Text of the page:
In the United States prior to the 1930s, governments considered sex offenders criminals and punished them for their crimes. Then, many states enacted sexual psychopath laws, a special type of civil commitment for mentally disordered and dangerous sex offenders. Since then, most states have repealed these laws because policy makers decided sex offenders were not sick and treatment was ineffective.

Legal Regime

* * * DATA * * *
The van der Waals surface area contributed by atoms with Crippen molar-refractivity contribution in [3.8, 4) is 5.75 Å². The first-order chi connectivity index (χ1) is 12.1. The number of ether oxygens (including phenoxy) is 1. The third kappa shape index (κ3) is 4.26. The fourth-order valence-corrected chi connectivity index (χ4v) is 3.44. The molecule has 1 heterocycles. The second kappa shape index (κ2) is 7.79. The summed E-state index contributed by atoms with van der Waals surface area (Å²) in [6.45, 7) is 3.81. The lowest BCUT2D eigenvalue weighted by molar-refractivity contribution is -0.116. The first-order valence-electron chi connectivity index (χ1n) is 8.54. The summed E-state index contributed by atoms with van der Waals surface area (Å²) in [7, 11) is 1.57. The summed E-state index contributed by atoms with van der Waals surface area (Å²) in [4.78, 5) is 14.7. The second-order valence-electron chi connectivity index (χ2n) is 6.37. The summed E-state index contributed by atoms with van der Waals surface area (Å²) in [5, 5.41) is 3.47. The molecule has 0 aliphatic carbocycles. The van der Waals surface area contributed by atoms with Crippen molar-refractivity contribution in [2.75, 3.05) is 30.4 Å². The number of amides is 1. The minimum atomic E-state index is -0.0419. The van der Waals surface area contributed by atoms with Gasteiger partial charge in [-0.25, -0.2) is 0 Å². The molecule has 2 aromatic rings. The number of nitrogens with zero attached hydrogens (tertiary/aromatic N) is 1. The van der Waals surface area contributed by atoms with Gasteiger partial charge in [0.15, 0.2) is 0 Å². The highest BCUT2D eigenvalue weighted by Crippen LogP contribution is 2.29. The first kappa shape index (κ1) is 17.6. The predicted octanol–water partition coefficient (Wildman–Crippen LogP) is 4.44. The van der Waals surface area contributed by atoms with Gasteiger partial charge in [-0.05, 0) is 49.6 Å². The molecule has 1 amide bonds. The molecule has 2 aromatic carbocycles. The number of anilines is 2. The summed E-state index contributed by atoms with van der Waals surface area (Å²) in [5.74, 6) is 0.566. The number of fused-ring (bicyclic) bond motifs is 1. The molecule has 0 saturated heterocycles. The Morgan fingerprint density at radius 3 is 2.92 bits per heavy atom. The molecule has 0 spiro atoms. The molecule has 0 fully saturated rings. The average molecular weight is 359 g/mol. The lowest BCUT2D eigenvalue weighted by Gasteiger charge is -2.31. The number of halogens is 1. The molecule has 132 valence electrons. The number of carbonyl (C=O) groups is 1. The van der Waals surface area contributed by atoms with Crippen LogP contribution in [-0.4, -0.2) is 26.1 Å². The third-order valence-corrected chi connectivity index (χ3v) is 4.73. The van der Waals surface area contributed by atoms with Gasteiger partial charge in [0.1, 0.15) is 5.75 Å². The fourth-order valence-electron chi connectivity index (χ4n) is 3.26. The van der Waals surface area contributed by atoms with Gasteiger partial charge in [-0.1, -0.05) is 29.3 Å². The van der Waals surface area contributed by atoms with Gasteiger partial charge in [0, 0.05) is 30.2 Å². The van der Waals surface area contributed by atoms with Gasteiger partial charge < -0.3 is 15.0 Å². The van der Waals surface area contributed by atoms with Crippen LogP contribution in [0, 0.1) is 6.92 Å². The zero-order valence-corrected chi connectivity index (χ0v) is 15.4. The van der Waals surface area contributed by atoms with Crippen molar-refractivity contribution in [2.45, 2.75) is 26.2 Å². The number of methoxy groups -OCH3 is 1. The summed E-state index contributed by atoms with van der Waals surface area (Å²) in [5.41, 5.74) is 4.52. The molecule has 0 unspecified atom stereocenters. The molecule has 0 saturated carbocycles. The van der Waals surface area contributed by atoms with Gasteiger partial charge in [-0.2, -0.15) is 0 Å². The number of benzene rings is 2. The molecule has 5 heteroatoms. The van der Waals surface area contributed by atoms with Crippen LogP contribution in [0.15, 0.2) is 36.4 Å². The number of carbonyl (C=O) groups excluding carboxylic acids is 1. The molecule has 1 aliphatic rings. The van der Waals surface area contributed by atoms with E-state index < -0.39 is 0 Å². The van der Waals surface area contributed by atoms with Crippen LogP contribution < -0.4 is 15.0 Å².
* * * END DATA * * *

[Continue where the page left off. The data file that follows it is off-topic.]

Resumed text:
By the early 1990s, at least sixteen states returned to the illness model, adopting sexually violent predator (SVP) laws that civilly commit and treat dangerous sex offenders indefinitely after they have served their prison terms. Every state has adopted a sex-offender registration law, designed to deter sex crimes and help in their investigation, which require most sex offenders to register with the police. Every state ...

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